It doesn’t matter whether you’re drafting a company-wide memo, struggling through a school assignment, or working on your first novel. Writing is never effortless. It takes work. If you’re here, you already know this. Luckily, there are a few hacks to improve the writing (or post-writing) process.
I have spent much of the past decade as a freelance writer. In doing so, I’ve had to come up with tricks and ways to use technology to assist me along the way. This includes things like learning how to better edit myself to finding who has shared my published work later on. Writing may not be easy, but it doesn’t need to be impossible either.
Did you know spellcheck was once a benchmark used to measure how speedy a computer could run? Its utility was groundbreaking. Now red lines grace every text box and computational overhead is a distant memory. Tech tools for writing abound. If you write in Google Docs, you know the assistance it can provide. Its grammar and spell checking can also burn you.
To avoid missing mistakes, don’t rely on a single writing tool. Instead, combine multiple ones to better edit yourself on a first or second pass. As good as Google Docs is at finding contradicting tenses or trending proper nouns, I’ve also seen it miss plenty of obvious errors.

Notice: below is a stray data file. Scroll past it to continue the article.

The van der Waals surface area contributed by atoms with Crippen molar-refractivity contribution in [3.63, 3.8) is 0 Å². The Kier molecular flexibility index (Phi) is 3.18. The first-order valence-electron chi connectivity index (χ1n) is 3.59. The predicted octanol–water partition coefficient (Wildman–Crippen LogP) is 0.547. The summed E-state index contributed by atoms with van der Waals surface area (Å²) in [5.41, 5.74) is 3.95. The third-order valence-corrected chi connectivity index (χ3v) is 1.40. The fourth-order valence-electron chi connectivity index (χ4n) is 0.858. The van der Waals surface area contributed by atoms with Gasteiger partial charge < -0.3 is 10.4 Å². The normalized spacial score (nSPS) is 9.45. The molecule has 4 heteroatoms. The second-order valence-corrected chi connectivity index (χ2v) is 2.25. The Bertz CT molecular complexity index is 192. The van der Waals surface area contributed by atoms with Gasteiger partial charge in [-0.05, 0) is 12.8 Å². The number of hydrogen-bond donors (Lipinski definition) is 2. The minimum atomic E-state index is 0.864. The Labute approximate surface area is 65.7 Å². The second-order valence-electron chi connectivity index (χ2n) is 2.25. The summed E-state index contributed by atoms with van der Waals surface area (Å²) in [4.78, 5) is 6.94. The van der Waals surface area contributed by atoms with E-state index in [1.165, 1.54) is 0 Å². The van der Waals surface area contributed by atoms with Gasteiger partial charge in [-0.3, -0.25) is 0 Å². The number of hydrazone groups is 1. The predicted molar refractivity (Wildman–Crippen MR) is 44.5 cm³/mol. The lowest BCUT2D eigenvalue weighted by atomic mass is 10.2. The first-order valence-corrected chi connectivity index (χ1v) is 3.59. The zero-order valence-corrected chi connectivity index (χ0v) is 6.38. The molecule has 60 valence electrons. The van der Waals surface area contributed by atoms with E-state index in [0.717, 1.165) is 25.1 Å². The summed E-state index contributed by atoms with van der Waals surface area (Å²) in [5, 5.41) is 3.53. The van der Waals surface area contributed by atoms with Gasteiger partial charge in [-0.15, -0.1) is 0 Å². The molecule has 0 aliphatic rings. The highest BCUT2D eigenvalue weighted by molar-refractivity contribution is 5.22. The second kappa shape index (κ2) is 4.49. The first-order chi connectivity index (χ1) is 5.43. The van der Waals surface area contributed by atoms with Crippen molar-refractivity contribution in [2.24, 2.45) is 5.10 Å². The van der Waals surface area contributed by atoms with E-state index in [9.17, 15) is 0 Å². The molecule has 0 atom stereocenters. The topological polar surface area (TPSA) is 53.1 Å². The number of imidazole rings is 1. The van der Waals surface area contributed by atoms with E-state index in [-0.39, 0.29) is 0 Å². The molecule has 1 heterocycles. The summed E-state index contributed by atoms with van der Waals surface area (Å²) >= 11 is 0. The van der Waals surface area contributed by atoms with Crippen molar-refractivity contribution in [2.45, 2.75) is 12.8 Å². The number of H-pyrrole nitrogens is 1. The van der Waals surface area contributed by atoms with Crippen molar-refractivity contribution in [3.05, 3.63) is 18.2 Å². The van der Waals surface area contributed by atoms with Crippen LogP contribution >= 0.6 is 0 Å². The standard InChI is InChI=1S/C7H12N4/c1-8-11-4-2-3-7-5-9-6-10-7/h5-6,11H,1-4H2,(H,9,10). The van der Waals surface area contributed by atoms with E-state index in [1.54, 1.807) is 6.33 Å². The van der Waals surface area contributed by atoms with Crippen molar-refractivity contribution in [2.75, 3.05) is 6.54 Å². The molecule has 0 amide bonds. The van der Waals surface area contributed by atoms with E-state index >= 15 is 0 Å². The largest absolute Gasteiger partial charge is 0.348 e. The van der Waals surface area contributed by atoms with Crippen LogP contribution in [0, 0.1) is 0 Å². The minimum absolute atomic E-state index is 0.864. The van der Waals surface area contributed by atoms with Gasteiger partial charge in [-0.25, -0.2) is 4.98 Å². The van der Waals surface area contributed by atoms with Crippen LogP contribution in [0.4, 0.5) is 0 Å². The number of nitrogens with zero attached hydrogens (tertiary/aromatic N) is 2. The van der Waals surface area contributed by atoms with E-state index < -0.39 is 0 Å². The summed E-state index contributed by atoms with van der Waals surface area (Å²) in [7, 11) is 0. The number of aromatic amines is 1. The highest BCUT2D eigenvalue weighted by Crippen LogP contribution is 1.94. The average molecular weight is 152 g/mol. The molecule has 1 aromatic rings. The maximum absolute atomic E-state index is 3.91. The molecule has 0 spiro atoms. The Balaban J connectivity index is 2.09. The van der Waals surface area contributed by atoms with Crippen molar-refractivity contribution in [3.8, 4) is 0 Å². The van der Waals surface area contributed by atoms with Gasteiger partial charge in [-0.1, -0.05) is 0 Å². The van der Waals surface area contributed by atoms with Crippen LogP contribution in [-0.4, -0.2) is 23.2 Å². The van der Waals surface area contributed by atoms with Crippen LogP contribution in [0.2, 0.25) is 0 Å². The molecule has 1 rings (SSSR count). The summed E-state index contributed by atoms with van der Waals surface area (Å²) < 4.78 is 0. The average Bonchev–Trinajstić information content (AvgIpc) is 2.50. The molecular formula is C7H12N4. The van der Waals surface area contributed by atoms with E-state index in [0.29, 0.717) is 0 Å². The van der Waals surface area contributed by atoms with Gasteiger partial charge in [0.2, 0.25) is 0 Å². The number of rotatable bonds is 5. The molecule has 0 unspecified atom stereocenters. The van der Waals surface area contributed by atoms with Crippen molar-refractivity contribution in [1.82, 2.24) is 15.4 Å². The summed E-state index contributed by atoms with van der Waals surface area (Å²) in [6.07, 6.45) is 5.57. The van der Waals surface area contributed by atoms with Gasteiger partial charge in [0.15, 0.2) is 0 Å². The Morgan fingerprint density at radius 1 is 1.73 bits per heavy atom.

Similarly, Grammarly is an amazing writing assistant that can have your back in web forms or nearly anywhere you find yourself typing.
Combining multiple tools helps narrow down the mistakes. It’s like putting your writing through different size strainers. This is time-consuming to do for every writing assignment, but may be worth it for the important ones.
Beyond Google Docs or Grammarly, Hemingway App is a neat resource that will grade a piece of text and point out passive voice, hard-to-read sentences, and other ways your writing could
be improved improve.
Editing your own writing is a superpower. Few people are born with the skill. But it’s also not manageable if a writer comes to a standstill every time an editor isn’t available. I try to get my wife to read my writing when I can, but often the timing isn’t practical. So a few years ago I started using text-to-speech tech to help me proofread and improve my own writing. Hearing the words out loud, in a different voice, is game changing.
There are plenty of ways to do this. The capability is native on iOS, macOS, and Windows. If you highlight a selection of text on an iPhone, one of the options to the right is “Speak.” It will start reading the selected text. On a Mac, the option lives under the menu item Edit, Speech. This feature is Narrator on Windows. To turn it on, go to Settings, Ease of Access, and then Narrator.
Beyond catching skipped words, I use text-to-speech to uncover lacking tension or informational holes. Hearing rather than seeing your writing is a great way to find what’s missing. Listening makes it easier to be more objective with your own work. Worst case, read your work aloud to yourself—fully aloud, not just skimming your draft. Hearing the sentences aloud will help you catch places where you inadvertently wrote a run-on sentence or where you could have used different words.
If you’re writing for publication somewhere, be sure to track your work after it goes up. Whether it’s a company blog post, marketing material, personal essay, fiction story, or reported journalism, seeing how it’s shared allows a writer to get a full picture of the impact of their words.